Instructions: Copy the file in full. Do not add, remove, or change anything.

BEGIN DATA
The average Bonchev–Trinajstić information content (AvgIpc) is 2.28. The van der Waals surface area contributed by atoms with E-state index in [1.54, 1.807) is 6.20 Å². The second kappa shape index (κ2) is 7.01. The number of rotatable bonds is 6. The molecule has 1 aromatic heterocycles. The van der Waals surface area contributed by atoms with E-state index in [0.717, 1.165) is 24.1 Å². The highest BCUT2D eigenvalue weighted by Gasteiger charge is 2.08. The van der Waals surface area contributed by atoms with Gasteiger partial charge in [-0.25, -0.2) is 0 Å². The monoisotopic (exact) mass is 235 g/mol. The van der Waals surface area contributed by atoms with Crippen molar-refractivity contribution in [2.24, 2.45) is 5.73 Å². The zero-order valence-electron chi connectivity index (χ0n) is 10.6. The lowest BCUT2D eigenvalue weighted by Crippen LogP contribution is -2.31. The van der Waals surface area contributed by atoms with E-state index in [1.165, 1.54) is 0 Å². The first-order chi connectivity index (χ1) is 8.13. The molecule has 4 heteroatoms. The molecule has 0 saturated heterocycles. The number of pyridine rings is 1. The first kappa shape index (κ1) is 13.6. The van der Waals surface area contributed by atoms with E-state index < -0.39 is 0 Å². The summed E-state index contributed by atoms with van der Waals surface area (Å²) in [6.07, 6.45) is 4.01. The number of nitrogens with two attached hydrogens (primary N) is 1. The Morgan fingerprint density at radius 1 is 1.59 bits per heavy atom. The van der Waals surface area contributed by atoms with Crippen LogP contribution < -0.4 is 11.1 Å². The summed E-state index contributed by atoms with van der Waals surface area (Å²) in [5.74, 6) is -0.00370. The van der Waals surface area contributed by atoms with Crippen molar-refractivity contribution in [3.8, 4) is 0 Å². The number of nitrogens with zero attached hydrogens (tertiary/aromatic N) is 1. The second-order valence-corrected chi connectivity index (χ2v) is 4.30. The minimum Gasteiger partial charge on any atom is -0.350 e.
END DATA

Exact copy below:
The average Bonchev–Trinajstić information content (AvgIpc) is 2.28. The van der Waals surface area contributed by atoms with E-state index in [1.54, 1.807) is 6.20 Å². The second kappa shape index (κ2) is 7.01. The number of rotatable bonds is 6. The molecule has 1 aromatic heterocycles. The van der Waals surface area contributed by atoms with E-state index in [0.717, 1.165) is 24.1 Å². The highest BCUT2D eigenvalue weighted by Gasteiger charge is 2.08. The van der Waals surface area contributed by atoms with Gasteiger partial charge in [-0.25, -0.2) is 0 Å². The monoisotopic (exact) mass is 235 g/mol. The van der Waals surface area contributed by atoms with Crippen molar-refractivity contribution in [2.24, 2.45) is 5.73 Å². The zero-order valence-electron chi connectivity index (χ0n) is 10.6. The lowest BCUT2D eigenvalue weighted by Crippen LogP contribution is -2.31. The van der Waals surface area contributed by atoms with E-state index in [1.165, 1.54) is 0 Å². The first-order chi connectivity index (χ1) is 8.13. The molecule has 4 heteroatoms. The molecule has 0 saturated heterocycles. The number of pyridine rings is 1. The first kappa shape index (κ1) is 13.6. The van der Waals surface area contributed by atoms with E-state index < -0.39 is 0 Å². The summed E-state index contributed by atoms with van der Waals surface area (Å²) in [6.07, 6.45) is 4.01. The number of nitrogens with two attached hydrogens (primary N) is 1. The Morgan fingerprint density at radius 1 is 1.59 bits per heavy atom. The van der Waals surface area contributed by atoms with Crippen LogP contribution < -0.4 is 11.1 Å². The summed E-state index contributed by atoms with van der Waals surface area (Å²) in [5.74, 6) is -0.00370. The van der Waals surface area contributed by atoms with Crippen molar-refractivity contribution in [3.8, 4) is 0 Å². The number of nitrogens with zero attached hydrogens (tertiary/aromatic N) is 1. The second-order valence-corrected chi connectivity index (χ2v) is 4.30. The minimum Gasteiger partial charge on any atom is -0.350 e.